Most Active Stories
- Community Unification One Goal of The Gathering
- Waco Comic Con Organizers Anticipate Continued Success
- A Texas Community Takes On Racial Tensions Once Hidden Under The Surface
- Persian New Year's Table Celebrates Nature's Rebirth Deliciously
- Multidenominational Palm Sunday Service Coming To The "Buckle" of the Bible Belt
Wed May 21, 2014
Stadium: Hoping For Downtown Business, Planning For Parking
With the new Baylor football stadium opening in August, downtown Waco’s about to have a lot more cars on game days. Businesses are hoping to capture some of the extra foot traffic. But the city is still trying to figure out how to get everyone from downtown to the stadium.
The new McLane stadium will seat 45,000 people, but it’ll only have 2,000 parking spaces on site. Baylor says it’ll have an additional 5,000 spaces around campus, but there’ll still be between 4 and 6,000 spots that’ll have to be found around Waco.
Brian Nicholson is the associate vice president for facility, planning and construction at Baylor.
"The last thing to figure out really is the city and downtown," Nicholson said. Ours is pretty straightforward I mean the university we obviously own our lots, we own the streets on the inside of campus so we have a flexibility. So I think that the last piece here really is how do we get the folks that want to park downtown and in the city and on elm, how do we get them to the stadium?"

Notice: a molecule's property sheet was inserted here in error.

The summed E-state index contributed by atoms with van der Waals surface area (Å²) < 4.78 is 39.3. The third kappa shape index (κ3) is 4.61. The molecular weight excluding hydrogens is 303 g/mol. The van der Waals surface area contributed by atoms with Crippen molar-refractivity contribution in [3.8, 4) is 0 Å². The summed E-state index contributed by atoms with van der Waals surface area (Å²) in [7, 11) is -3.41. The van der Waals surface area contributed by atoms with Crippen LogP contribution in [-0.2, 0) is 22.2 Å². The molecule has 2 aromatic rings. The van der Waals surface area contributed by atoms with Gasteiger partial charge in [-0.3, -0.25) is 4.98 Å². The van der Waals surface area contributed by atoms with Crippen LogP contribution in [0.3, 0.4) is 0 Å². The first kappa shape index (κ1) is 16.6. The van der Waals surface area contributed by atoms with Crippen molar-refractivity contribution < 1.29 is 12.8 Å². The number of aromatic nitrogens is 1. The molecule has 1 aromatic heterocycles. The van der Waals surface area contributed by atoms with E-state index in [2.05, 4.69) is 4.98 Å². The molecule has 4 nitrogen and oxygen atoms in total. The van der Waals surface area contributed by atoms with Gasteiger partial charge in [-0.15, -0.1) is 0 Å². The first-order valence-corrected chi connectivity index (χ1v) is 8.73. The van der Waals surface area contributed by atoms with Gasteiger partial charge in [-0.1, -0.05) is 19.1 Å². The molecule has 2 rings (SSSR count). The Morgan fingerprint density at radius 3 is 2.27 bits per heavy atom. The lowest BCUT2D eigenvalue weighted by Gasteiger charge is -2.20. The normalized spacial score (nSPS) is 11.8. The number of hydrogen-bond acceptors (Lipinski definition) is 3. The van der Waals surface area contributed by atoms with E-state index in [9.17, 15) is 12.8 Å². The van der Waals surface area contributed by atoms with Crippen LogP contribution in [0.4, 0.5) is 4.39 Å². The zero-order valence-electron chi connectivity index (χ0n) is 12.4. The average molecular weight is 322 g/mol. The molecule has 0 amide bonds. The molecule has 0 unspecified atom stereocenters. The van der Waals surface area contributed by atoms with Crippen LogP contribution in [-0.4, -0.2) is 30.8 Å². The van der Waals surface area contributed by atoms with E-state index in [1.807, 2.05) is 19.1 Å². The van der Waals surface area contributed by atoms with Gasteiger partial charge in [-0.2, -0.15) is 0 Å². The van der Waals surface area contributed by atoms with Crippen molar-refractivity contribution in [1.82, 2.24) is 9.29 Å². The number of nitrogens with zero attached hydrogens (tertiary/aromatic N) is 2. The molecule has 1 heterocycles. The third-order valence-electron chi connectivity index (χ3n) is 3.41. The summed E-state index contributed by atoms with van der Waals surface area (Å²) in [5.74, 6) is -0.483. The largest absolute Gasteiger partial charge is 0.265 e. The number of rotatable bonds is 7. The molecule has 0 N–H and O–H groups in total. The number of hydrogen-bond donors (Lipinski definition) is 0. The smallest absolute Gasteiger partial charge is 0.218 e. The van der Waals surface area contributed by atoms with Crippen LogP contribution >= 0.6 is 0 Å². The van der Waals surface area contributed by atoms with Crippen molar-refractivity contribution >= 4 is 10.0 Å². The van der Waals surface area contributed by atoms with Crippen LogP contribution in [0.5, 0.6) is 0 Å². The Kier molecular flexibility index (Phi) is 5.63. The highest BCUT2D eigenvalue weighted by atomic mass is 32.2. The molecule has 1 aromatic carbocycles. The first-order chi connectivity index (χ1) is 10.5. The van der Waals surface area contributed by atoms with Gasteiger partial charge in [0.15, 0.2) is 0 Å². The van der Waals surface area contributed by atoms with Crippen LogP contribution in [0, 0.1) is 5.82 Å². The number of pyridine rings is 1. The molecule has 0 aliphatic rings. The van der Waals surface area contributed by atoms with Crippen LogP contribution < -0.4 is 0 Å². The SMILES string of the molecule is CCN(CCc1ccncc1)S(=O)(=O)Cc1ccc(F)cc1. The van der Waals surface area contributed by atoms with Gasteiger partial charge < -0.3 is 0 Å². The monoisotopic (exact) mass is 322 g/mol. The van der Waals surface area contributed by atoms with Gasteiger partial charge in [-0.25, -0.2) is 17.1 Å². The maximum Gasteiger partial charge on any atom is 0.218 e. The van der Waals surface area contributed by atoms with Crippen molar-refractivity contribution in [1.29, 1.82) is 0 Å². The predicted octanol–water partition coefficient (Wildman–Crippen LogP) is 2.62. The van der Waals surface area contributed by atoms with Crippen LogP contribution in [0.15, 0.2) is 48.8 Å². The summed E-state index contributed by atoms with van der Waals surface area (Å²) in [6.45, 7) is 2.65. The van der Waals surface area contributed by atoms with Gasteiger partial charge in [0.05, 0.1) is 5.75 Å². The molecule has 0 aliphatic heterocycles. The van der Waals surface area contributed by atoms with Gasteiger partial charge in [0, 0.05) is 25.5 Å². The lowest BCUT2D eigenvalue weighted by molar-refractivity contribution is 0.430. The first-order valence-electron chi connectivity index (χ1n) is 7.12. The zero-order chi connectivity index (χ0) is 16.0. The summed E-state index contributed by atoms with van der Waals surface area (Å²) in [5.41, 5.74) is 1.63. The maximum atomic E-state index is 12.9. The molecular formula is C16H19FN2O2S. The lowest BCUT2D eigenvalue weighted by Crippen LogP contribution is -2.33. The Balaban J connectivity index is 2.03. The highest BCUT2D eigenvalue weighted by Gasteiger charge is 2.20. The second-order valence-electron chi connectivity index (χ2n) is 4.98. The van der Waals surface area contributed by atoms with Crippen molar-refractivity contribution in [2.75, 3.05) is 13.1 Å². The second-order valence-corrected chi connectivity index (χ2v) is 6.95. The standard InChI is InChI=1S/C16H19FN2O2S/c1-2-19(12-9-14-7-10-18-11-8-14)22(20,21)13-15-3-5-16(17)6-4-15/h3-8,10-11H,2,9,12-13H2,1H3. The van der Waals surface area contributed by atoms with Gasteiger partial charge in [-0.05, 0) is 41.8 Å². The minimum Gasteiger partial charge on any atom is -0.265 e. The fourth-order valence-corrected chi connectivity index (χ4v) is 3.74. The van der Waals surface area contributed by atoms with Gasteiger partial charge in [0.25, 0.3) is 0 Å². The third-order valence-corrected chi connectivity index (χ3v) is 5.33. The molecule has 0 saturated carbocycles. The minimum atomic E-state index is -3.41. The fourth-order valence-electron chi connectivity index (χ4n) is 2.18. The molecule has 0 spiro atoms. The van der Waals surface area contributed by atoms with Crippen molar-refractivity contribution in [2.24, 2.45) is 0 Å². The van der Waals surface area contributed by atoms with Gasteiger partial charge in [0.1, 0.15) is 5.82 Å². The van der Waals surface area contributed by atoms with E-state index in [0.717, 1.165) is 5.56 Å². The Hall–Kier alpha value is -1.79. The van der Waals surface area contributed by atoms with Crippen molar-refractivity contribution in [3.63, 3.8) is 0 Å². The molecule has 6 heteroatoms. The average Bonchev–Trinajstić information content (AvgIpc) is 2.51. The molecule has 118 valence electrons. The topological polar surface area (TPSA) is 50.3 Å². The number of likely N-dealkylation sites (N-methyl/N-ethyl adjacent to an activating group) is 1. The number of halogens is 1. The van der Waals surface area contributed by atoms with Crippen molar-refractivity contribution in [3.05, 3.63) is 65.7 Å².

Right now the city is planning to shuttle fans using six Waco Transit buses. Fans will be able to pick up a shuttle at 5th Street and Austin Avenue. Planners say there’ll be a bus every five to ten minutes and the buses will use a dedicated lane to get to the stadium. Brian Ginsburg is the chairman of the downtown Public Improvement District. He says downtown Waco will be a great place to park…but really he wants people to shop and eat.
"I want you to come downtown and I want you to ride the shuttle or somebody’s shuttle and get over there but I want you to stay over here and be entertained—we’re thinking concerts, tailgating things like that," Ginsburg said.
Some business owners voiced concerns over losing parking spaces that would-be patrons might otherwise use. Ginsburg says one way to fix that is setting up a voucher system for businesses that use city lots. For example—Ninfa’s Mexican Restaurant sits next to a city-owned lot. The city could charge $20 to park there on game days, but let Ninfa’s validate their customers’ parking slips to make it free.
But downtown Waco might not be the only sought after parking spot. Wannika Muhammad lives in Olive Heights, the neighborhood just North of the Baylor stadium.
"Take like my husband and I we’ll have parking and eventually we have a stadium food court idea where we’ll have food carts and have different exotic things for people passing through to the stadium," Muhammad said.
Ginsburg says no matter where a fan ends up parking downtown—it’s going to be better than in the other football towns.
If you’ve ever been to big games, UT? You’d walk a mile, you’ll walk 45 minutes to an hour and that’s just the price you pay for going to a big game," Ginsburg said.